Only hours after Colorado’s red-flag law went into effect, Denver Police politely asked a judge to let them take away two firearms from a man allegedly involved in a domestic dispute.
Actually, they had his guns already. The police were in court to get permission to keep the weapons “after the fact.” Some say that looks like a clear violation of the Fifth Amendment. The one that guarantees “due process.”
The measure went into effect as the ball dropped in Times Square to ring in the new year. On January 2, Denver Police were in court. Under the new law, family, household members and law enforcement can request a court order to temporarily take weapons away “from an individual deemed to be at significant risk of hurting themselves or others by having a firearm.”
Before the law was even on the books, On December 29, Denver police responded to a domestic violence report. Court documents claim “they discovered the suspect had a loaded Glock pistol in his waistband.”
According to a sworn statement, the man “threatened to off himself.” He also appeared intoxicated. One of the officers testified that “the man later acknowledged being drunk and said it was a ‘good thing they stopped me.'”
Apparently, he didn’t have a lawyer. The accused then “voluntarily turned in” a .45-caliber Springfield handgun. Several days later, after the law went into effect, police asked to keep both weapons.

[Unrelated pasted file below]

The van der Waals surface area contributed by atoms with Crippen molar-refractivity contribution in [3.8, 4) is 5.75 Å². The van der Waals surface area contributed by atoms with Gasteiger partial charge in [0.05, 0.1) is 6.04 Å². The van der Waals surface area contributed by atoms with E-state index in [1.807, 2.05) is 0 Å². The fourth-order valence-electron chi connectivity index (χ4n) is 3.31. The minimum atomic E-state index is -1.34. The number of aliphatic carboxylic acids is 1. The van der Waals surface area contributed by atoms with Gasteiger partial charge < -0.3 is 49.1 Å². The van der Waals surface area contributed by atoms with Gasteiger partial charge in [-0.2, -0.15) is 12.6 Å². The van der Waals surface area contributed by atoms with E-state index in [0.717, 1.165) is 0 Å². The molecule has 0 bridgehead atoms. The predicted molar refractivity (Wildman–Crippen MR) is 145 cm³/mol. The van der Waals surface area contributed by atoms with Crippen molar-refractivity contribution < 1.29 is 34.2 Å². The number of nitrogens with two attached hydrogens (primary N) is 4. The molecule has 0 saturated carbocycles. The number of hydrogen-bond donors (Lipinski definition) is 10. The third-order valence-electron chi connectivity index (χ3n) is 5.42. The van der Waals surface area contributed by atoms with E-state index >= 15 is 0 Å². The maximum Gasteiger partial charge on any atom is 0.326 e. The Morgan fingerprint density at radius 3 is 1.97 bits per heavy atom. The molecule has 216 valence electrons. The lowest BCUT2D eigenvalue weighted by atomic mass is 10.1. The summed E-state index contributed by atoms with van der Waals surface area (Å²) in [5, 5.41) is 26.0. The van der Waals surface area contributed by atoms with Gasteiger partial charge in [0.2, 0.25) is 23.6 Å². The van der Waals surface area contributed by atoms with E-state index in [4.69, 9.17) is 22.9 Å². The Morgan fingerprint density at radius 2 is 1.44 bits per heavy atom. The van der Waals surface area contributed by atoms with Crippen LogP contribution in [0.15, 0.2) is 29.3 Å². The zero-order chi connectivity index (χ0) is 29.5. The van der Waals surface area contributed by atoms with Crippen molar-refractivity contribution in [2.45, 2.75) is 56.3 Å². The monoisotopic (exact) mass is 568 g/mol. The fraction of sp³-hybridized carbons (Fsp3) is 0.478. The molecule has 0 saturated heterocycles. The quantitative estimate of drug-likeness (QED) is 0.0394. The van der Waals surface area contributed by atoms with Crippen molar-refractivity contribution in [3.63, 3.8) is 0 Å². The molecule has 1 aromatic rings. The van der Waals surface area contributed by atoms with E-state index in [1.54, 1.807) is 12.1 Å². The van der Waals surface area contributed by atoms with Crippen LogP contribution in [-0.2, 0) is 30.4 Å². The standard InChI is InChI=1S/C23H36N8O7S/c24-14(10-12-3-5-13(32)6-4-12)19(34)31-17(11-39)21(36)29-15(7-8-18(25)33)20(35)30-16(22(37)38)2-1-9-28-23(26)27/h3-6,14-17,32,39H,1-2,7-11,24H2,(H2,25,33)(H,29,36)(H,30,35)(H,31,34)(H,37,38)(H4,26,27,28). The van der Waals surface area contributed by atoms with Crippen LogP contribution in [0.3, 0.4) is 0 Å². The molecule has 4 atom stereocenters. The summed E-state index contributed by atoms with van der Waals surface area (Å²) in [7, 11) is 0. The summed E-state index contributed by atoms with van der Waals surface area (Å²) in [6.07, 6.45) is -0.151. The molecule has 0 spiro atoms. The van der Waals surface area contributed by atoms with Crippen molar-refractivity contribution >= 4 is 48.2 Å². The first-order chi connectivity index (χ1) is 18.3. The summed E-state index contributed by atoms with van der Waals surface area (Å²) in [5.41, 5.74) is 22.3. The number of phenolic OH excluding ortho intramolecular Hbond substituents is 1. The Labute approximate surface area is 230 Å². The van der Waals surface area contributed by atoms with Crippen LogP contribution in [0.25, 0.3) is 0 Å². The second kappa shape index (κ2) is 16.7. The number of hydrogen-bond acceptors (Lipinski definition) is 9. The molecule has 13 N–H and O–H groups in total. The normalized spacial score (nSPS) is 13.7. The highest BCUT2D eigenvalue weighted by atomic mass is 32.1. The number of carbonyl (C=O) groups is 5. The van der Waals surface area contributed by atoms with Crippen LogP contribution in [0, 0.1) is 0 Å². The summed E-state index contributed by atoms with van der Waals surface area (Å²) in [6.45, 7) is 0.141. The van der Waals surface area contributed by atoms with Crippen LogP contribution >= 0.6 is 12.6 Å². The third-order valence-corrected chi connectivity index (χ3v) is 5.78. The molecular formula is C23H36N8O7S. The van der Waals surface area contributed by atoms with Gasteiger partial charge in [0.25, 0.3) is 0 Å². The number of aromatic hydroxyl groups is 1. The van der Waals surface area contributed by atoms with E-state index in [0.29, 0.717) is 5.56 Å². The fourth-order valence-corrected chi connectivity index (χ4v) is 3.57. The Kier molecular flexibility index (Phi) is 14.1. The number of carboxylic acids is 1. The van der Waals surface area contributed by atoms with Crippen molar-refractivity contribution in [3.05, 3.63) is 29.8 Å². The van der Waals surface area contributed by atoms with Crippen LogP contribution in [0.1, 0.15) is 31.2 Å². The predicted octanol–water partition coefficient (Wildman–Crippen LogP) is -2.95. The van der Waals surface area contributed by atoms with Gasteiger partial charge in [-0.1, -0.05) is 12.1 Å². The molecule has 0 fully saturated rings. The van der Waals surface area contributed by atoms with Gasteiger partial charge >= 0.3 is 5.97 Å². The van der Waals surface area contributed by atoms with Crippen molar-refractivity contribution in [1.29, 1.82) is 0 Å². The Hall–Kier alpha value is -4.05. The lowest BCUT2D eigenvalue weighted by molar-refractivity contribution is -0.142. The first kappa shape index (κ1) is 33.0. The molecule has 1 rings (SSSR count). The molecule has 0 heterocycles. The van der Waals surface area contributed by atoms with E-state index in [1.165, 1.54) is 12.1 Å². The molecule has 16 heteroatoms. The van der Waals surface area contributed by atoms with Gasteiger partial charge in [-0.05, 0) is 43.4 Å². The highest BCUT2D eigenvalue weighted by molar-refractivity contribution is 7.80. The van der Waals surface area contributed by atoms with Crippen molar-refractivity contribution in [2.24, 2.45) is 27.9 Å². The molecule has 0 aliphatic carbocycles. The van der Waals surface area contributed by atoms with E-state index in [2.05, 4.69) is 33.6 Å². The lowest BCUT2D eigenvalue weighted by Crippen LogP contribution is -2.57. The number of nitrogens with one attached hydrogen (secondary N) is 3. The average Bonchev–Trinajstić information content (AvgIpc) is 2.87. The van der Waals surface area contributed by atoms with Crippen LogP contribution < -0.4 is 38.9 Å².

By January 2, prosecutors had already “declined to press charges,” which means they didn’t have enough evidence to prove he committed any crime. Without an approval under the new law, the police are legally required to give the man his guns back.
Rather than hand them over, they insist now that there is still a “credible threat” that the pistols could be used “unlawfully or recklessly.” If a judge agrees, they can hold his property for a year.
What makes this a sticky question has nothing to do with whether the man is really a threat or not. As the law is written, anyone can make “an unsubstantiated claim that results in a law-abiding citizen’s firearms being seized.”
Conservatives argue that red flag laws violate the Second Amendment and legal action is pending. In Colorado, some sheriffs have gone on record vowing the law won’t be enforced in their “Second Amendment sanctuary” counties.